Throughout, and certainly at the end, let a committee of local ministers interview the parish assistant, and if he or she is found qualified, let them issue a letter of license for a year.  Perhaps now’s the time to take on a sole pastorate. Review and renew, if worthy, the next year. And then a then again. And if at the end of three years — seven in all — the licensed minister has grown into a peer, let her or him be ordained.  (It’s not hard to imagine a parallel process for institutional ministries.)

There are a couple of problems of course. I’ve known a training college in Another Denomination that prepared and supported ministers like this. It was well-loved by lay persons, too. But people with seminary ties saw it as a rival and it has been bled into a shadow of its former self. Such a plan, too, would attract enemies. It also assumes a geographic density that Unitarian Universalists have in only a few areas, but in which I suspect most of the membership lives.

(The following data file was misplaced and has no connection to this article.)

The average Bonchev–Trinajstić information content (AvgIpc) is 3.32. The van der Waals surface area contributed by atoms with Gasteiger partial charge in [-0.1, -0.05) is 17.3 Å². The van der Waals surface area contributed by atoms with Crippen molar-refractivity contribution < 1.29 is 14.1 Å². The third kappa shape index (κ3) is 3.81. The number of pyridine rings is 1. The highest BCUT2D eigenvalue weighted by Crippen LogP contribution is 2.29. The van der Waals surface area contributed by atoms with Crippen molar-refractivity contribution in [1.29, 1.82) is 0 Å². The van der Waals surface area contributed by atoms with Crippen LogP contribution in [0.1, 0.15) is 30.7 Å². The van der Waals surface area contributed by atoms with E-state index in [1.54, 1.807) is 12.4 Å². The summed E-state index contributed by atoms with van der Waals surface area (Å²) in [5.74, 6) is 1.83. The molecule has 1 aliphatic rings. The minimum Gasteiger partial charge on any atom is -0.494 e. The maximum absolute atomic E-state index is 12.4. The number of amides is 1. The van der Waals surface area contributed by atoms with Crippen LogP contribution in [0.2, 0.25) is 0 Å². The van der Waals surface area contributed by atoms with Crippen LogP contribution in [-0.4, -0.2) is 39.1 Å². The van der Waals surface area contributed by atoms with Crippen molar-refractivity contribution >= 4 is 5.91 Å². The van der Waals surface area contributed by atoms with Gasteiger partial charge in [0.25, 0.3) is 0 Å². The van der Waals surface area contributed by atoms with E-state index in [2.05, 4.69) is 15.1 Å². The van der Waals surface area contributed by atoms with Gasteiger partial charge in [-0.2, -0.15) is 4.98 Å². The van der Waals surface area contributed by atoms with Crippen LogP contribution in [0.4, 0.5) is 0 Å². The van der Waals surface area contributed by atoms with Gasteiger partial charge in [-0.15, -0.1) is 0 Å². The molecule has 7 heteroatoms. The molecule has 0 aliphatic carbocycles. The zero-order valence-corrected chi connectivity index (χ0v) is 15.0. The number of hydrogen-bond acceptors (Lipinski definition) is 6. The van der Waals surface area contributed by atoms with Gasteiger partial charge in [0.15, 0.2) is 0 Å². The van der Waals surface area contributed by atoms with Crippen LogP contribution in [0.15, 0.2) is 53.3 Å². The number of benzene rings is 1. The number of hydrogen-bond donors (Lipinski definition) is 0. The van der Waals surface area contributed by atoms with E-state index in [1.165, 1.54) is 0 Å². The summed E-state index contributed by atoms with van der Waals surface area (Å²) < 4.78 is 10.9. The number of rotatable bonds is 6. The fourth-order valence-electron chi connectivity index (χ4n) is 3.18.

And then there’s inertia. It’s plain there are enough people who are willing to suffer the current system. Suffer, perhaps, but can they thrive within it. And perhaps less than thrive — can we survive with a generation or two of endebted ministers, buffetted by a largely opaque and unaccountable system?

The original Twitter, Unitarian Universalist version

For all my complaints about the nonsense that percolates among Unitarian Universalists (and church people generally), I have always loved the Wayside Community Pulpit. These posters, printed with thoughtful and pithy quotations, were the perfect complement to the automobile age. They were Twitter (or before the age of the Internet, much less microblogging. I wrote about them before, with a period picture here.